Create a microhabitat for a bog plant in a floating pot.
Round-leaved sundew (Drosera rotundifolia) is an intriguing little plant. Part of the intrigue is that sundew is insectivorous, though most of what it “eats” are tiny gnats and midges, nothing even as spectacular as a housefly. The plant maintains its mystique by being seldom seen. It’s not rare. It can be profligately abundant, in the right habitat. But that habitat can be difficult to access — quaking bogs.
A quaking bog is a lake, or lake edge, where sphagnum moss has grown in the water to sufficient quantity that is has formed a floating mat. You can walk out on it, if you don’t mind getting your feet wet. It will support you, but it “quakes” (moves), as you step around. You can play by shifting your weight to alternate legs, and get the surface mat rolling in lazy waves.
The classic explanation of why insectivorous plants grow here is that it’s acidic and nutrient-poor. The plants get nitrogen from insects they can’t get from the ground. But part of it is also physics. Sundew is a tiny plant. If it tried growing on the shore, it would dry out when when water levels dropped, and drown when they rose. Instead, it rides up and down on top of the floating moss, and stays constantly moist despite any lake level changes.
But sundew can also be found in a few curious microhabitats. I lived for a while in Bellingham, Washington, and heard that sundew grew at a certain lake, a popular day hike. I went there, and scoured the area for this little plant several times, never finding it.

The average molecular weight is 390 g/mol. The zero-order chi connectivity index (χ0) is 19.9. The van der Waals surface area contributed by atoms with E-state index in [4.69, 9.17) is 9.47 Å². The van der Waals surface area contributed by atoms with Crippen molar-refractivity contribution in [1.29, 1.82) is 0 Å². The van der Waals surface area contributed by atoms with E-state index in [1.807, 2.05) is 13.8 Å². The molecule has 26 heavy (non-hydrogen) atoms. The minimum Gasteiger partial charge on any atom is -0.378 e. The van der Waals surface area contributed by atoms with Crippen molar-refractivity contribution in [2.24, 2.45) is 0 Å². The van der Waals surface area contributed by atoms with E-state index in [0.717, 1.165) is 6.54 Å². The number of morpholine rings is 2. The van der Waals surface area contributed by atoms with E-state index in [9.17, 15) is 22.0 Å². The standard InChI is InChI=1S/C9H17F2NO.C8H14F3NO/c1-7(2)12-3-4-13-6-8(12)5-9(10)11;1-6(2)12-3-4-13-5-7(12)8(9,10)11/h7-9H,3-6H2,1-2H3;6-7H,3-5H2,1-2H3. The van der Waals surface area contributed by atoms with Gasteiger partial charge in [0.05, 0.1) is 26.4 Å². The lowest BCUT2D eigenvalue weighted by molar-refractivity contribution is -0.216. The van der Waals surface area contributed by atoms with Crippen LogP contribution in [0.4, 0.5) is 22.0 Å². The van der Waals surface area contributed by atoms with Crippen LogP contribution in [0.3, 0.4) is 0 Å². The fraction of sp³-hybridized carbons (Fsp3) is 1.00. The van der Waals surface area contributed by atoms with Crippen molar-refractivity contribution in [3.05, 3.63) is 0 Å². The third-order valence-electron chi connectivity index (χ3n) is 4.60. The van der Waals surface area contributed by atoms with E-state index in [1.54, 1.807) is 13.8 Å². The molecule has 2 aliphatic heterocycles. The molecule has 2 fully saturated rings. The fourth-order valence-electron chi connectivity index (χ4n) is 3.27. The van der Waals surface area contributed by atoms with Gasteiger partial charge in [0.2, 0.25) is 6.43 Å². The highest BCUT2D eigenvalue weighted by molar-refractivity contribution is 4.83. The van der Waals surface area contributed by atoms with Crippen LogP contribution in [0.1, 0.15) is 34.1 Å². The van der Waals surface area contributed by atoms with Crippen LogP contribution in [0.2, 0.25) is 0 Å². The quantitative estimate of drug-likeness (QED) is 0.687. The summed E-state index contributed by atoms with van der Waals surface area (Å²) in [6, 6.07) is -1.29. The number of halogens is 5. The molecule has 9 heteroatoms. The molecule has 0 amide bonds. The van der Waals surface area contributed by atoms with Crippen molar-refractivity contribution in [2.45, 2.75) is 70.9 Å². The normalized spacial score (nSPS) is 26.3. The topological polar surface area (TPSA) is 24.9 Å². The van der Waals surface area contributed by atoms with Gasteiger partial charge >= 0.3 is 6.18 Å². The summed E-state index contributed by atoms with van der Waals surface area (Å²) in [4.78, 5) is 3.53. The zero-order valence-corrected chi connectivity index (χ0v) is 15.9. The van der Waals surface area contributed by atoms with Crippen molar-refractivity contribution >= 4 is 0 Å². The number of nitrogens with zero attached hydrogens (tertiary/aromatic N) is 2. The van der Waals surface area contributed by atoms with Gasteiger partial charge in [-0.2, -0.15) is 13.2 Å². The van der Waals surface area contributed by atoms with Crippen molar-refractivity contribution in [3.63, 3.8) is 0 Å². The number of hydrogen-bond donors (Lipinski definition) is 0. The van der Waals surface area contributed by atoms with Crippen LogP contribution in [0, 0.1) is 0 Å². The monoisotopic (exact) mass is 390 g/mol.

The lake was in a rock hollow, scooped out by glaciers. The shore was clean-edged, no quaking bog. Conifer trees grew all around, but evidently the bedrock did not give much to dig their roots into, because they would blow down in storms. The lake was crisscrossed by fallen logs.
Finally, somehow, I thought to look out on the floating logs, and there were the sundews. Not many, but there they would be, right at the edge where wood met water. Wet wood is certainly a low-nitrogen substrate.
The plants were not on logs that draped into the lake. Those would be alternately wet and dry through the year. But logs that were entirely floating could ride up and down with lake level fluctuations, and allow the tiny sundews to stay constantly moist.
So that’s the clue to growing a sundew, without having to water it by eyedropper. You might want to scroll to the bottom to see where this is going.
I had a few sundew plants someone had collected as botanical specimens from a bog. I thought I’d see if I could keep them alive.
I used my largest spade bit.
I drilled into a scrap of half-inch-thick cedar board.
I cut out the drilled section to form a cup.
Notice that I drilled the point all the way through, to make a hole.
I test-floated this in a little “elevated pond” I have. This is the only way I have found of growing some water plants, without the raccoons tearing them up every night. The “pond” is suspended as a hanging planter, up off the ground. I have it set up to refill every morning from the drip irrigation. The local birds drink from it, and use it as a birdbath.
I wanted to make sure water came through the hole, and kept the interior constantly moist. With this satisfactory, I potted the sundews along with a bit of the sphagnum that had come from the bog.
Then, I floated this back in the pond.
This idea might be useful for growing other insectivorous bog plants.